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Organophosphate pesticides and neurodevelopment in young Mexican-American children.

Eskenazi-B; Marks-AR; Harley-K; Bradman-A; Johnson-C; Barr-DB; Morga-N; Jewell-NP
Epidemiology 2006 Nov; 17(6)(Suppl):S102-S103
Introduction: Despite animal evidence suggesting neurotoxic effects of organophosphate (OP) pesticides, few published studies investigate the neurodevelopmental toxicity of OP pesticides in humans. This study investigates exposure to OP pesticides and neurodevelopment of infants from low-income Mexican farmworker families in California. Methods: Participants from this birth cohort study include 445 singletons with psychomotor (PDI) and mental (MDI) development assessed using the Bayley Scales of Infant Development at 6 (n = 405), 12 (n = 405), and/or 24 (n = 379) months of age. Six nonspecific dialkylphosphate (DAP) metabolites of OP pesticides were measured in urine collected from mothers twice during pregnancy (mean = 13 and 26 weeks gestation) and from children at the time of the neurodevelopmental assessments. The 6 DAPs were summed to obtain total DAPs at each time point, representing exposure to approximately 80% of OPs used in the Salinas Valley (California Environmental Agency, 2002 no. 27). Total DAPs were transformed to the log10 scale. Pregnancy DAPs were averaged before log10 transformation. Results: Median total DAPs levels were 103.2 and 111.8 nmol/g in pregnant mothers and 37.0, 54.4, and 75.6 nmol/g in children at ages 6, 12, and 24 months, respectively. Bayley MDI scores (mean standard deviation) were 95.6 7.0, 100.8 8.9, and 85.8 11.7 at 6, 12, and 24 months, respectively; corresponding PDI scores were 96.4 10.6, 106.0 12.7, and 97.6 10.6, respectively. We found a 3.51-point decrease in 24-month MDI (P = 0.02) with each 10-fold increase in average pregnancy DAPs, but no association at 6 and 12 months. We found a 1.49-point increase (P = 0.04) in 12-month MDI and a 1.97-point increase (P = 0.04) in 24-month MDI associated with each 10-fold increase in children's DAPs concurrent to the assessments. We observed no interaction between prenatal and concurrent levels, and no association between DAPs metabolites and PDI. Analyses using diethyl and dimethyl phosphate metabolites, which sum to make total DAPs, will also be presented. Analyses of DAPs and maternal reports of behavior from the Child Behavior Checklist results are ongoing and will also be discussed. Discussion and Conclusions: These results suggest that prenatal exposure, but not postnatal exposure, to OPs may be negatively associated with mental neurodevelopment during early childhood. We have no ready explanation for the positive associations we observe between children's DAPs metabolites and MDI, although we note that the outcomes may precede these exposures.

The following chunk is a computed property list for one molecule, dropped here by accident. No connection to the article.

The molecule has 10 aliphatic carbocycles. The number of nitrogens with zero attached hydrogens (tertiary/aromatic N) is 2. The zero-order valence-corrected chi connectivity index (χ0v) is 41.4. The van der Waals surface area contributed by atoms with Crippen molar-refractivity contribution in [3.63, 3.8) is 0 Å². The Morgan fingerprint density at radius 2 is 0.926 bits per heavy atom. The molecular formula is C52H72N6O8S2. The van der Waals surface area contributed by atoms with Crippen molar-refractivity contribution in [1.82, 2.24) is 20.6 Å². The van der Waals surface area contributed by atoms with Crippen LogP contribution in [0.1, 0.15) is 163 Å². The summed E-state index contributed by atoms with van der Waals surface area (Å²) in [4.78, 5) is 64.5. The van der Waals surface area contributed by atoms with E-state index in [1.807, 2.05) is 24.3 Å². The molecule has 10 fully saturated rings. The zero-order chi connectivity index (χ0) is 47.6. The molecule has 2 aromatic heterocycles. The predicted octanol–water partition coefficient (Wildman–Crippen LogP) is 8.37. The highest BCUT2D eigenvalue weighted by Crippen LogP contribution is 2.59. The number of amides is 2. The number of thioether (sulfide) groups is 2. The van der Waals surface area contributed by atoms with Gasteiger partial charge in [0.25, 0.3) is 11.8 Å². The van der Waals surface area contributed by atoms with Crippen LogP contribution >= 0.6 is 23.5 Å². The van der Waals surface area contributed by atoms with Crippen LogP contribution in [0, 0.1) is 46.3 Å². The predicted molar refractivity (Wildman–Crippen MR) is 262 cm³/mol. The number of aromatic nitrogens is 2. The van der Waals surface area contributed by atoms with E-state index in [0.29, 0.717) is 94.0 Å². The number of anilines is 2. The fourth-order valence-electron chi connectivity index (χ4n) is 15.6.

Pregnancy; Children; Prenatal-exposure; Risk-factors; Risk-analysis; Exposure-levels; Exposure-assessment; Sampling-methods; Biological-monitoring; Health-hazards; Health-surveys; Blood-analysis; Blood-sampling; Animal-studies; Neurotoxic-effects; Neurotoxins; Statistical-analysis
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University of California, Berkeley